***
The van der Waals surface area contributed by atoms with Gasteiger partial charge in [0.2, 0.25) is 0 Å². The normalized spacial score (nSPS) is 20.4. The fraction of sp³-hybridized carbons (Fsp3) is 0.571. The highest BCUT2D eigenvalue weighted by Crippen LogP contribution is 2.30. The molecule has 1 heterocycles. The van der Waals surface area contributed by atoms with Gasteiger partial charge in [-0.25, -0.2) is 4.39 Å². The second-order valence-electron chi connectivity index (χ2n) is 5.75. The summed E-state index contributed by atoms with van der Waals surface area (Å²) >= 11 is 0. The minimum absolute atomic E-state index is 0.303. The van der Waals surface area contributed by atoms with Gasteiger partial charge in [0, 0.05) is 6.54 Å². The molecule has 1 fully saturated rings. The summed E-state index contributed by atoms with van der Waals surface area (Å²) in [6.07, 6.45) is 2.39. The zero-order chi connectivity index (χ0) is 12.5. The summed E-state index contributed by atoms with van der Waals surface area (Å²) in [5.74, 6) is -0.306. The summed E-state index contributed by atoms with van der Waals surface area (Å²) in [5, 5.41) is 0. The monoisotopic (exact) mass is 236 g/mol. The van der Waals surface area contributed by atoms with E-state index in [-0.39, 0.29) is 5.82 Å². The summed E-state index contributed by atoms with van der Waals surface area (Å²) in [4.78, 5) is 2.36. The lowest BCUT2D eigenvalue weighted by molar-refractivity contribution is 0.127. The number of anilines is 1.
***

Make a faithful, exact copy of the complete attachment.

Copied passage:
The van der Waals surface area contributed by atoms with Gasteiger partial charge in [0.2, 0.25) is 0 Å². The normalized spacial score (nSPS) is 20.4. The fraction of sp³-hybridized carbons (Fsp3) is 0.571. The highest BCUT2D eigenvalue weighted by Crippen LogP contribution is 2.30. The molecule has 1 heterocycles. The van der Waals surface area contributed by atoms with Gasteiger partial charge in [-0.25, -0.2) is 4.39 Å². The second-order valence-electron chi connectivity index (χ2n) is 5.75. The summed E-state index contributed by atoms with van der Waals surface area (Å²) >= 11 is 0. The minimum absolute atomic E-state index is 0.303. The van der Waals surface area contributed by atoms with Gasteiger partial charge in [0, 0.05) is 6.54 Å². The molecule has 1 fully saturated rings. The summed E-state index contributed by atoms with van der Waals surface area (Å²) in [6.07, 6.45) is 2.39. The zero-order chi connectivity index (χ0) is 12.5. The summed E-state index contributed by atoms with van der Waals surface area (Å²) in [5.74, 6) is -0.306. The summed E-state index contributed by atoms with van der Waals surface area (Å²) in [5, 5.41) is 0. The monoisotopic (exact) mass is 236 g/mol. The van der Waals surface area contributed by atoms with E-state index in [-0.39, 0.29) is 5.82 Å². The summed E-state index contributed by atoms with van der Waals surface area (Å²) in [4.78, 5) is 2.36. The lowest BCUT2D eigenvalue weighted by molar-refractivity contribution is 0.127. The number of anilines is 1.